The original jumbo jet celebrated the 50th anniversary of its first flight earlier this week.
It’s been a wild and unpredictable half century for arguably the most innovative airliner ever, the Boeing 747. Dreamt up back in the mid 1960s, the double-decker jet burst onto the scene in a way that probably only one other airliner ever has, and that one was supersonic. With the ability to carry more passengers more »
The answer key for the crossword puzzle found in the March 2019 issue of Plane & Pilot.
Across 1 Mooney ____ Ultra 5 Mnemonics based pre-landing checklist 8 High winds 9 Mnemonics based word for when you do your pre-take off checklist 10 What stealthy aircraft want to avoid being 12 The object of our obsession 14 Steep nose descent 17 Faintly lit more »
Learn all about the history and evolution of gliders.
What a glider is: Non-powered aircraft that is not lighter than air Derivation of the term “glider:” Unknown Other common term for gliding: Soaring Difference: In soaring, pilots gain altitude in flight Glide ratio: Cessna 172: 9:1 Best high-performance sailplane: Better than 70:1 Northern flying squirrel: 2:1 Steinway Piano: Infinitely poor zero:1 Methods for altitude more »
The idea behind circular runways isn’t new, but it has gotten increased attention lately. Could it be the key to increasing landing capacity nationwide, or is it just as crazy an idea as it seems?
Round airports have been around since the early days of aviation, because that layout allowed the notoriously lightly wing-loaded planes of the day to land directly into the wind no matter which direction it was blowing. But circular runways are another thing altogether. And while the idea might seem totally crazy at first blush, there’s more »
First helicopter capable of hovering flight with pilot: Paul Cornu’s unnamed helicopter, 1907 Height of that first flight: About 1 foot Duration: 20 seconds Fate of Cornu’s helicopter design: Abandoned Early design standoff: Dual contra-rotors vs. one plus tail rotor Early enabling technology: Swashplate for collective pitch changes First “practical” helicopter: Sikorsky VS-300 Fastest helicopter more »
First landing in a powered plane: Orville Wright, Wright Flyer, Kill Devil Hills, North Carolina, December 17, 1903. First successful helicopter landing: Paul Cornu, November 13, 1907, Lisieuz, France First landing on a heavenly body: Apollo 11 Commander Neil Armstrong, Sea of Tranquility, Earth’s Moon, July 20, 1969. First landing on inflated rubber aircraft tires: more »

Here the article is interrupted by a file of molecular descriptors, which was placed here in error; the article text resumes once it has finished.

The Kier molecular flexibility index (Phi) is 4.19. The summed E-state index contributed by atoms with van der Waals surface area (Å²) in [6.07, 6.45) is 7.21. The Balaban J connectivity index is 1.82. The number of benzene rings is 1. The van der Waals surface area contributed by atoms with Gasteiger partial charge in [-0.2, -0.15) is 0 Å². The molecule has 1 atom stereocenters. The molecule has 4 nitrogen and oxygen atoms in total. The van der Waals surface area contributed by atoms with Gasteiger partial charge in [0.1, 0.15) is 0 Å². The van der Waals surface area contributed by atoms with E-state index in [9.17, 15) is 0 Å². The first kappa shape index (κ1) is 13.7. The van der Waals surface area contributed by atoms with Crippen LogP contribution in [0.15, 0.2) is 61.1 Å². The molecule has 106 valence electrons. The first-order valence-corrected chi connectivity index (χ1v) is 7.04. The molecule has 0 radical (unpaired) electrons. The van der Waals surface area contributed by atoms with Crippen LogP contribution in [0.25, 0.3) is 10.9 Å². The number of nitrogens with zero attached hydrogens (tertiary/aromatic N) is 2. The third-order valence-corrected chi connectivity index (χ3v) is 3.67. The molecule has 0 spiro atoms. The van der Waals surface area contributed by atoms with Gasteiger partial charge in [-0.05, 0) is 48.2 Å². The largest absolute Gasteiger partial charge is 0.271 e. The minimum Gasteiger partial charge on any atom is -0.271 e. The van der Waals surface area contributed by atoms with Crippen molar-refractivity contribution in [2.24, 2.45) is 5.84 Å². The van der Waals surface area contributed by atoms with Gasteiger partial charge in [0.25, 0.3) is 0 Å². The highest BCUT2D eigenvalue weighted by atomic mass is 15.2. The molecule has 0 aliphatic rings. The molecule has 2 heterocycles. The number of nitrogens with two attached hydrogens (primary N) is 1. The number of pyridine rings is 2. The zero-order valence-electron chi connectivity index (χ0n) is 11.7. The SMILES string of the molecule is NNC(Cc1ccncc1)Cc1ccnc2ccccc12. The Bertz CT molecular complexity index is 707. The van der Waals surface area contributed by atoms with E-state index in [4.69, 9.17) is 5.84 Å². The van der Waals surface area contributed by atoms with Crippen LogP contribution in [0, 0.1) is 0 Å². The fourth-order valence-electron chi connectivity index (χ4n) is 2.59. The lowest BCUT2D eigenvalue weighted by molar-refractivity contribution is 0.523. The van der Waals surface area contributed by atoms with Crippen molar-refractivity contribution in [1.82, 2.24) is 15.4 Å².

The answer key for the crossword puzzle found in the December 2018 issue of Plane & Pilot.
Across 1. The answer is right in front of your eyes! 5. A seal is used in one to cut drag 9. Long range (acronym) 11. Some flight crew in EMT planes 12. “American Champion” plane 13. Time saving alternative to plans 14. Worlds biggest aviation marketplace 16. Flying prefix 17. Mathematical ratio 18. “Air more »
In 1957 a Lockheed T-33 disappeared from radar over the Sierra Nevada. 54 days later, its pilot hiked out of the mountains. The drama was just beginning.
The plane was lost from radar and the Air Force couldn’t find the missing plane or pilot. The military declared Steeves dead, and that was that. Until, that is, 54 days later when Steeves emerged from the Sierra, having been found badly malnourished and still limping badly on swollen ankles.
This technique seems counter-intuitive to newbies, but it has a passionate following among experienced aviators. But does it make sense?
The Mystery/Controversy: The controversy, which has been around for at least 70 years, is this: How does one best control airspeed and glideslope on the approach? The approach in question was originally an ILS, though today LPV approaches have a glideslope (technically a “glidepath”) as well. In the seminal aviation how-to book “Stick and Rudder,” written more »
The answer key for the crossword puzzle found in the November 2018 issue of Plane & Pilot.
Across 1. Lance-like 5. What some brakes help you do 8. Waggle 9. Dutch or barrel 11. Activity when you’re riding in back 12. 65 is an important one 14. Good policy for renters 16. Hall of fame aviator Scholl 17. Most ORDinary airport 19. Don’t forget to pull this one 21. Negative prefix 22. Husky more »
Learn all about the history and development of Van's RVs with these facts.
Learn all about the history and development of Van’s RVs with these facts. Person behind RV phenomenon: Richard VanGrunsven Nicknames: “Van,” “Dick” Profession: engineer Aeronautical ratings: ATP Total time: more than 12,000 hours Origin of first RV (RV-1): modification of Stits Playboy RV-2: wooden flying wing glider (never flew) RV-3: single-seat all-metal, low wing sport more »
Learn all about the history of bombers with these facts.
Subscribe today to Plane & Pilot magazine for industry news, reviews and much more delivered straight to you! First bombing: 1911, just eight years after the first flight by the Wrights Place: Libya (Italo-Turkish War) Payload: specially designed steel bombs containing picric acid. Casualties: Zero First purpose-built bombers: 1913, Bristol T.B. 8 (British) and the Caproni more »
Who was the first to bust the so-called sound barrier? It’s not an easy question to answer.
Subscribe today to Plane & Pilot magazine for industry news, reviews and much more delivered straight to you! The Mystery? Was Chuck Yeager the first to break the so-called “sound barrier?” Or did someone, or multiple people, beat him to the sonic boom? Well, this one isn’t so much a mystery as a debate. The Backstory more »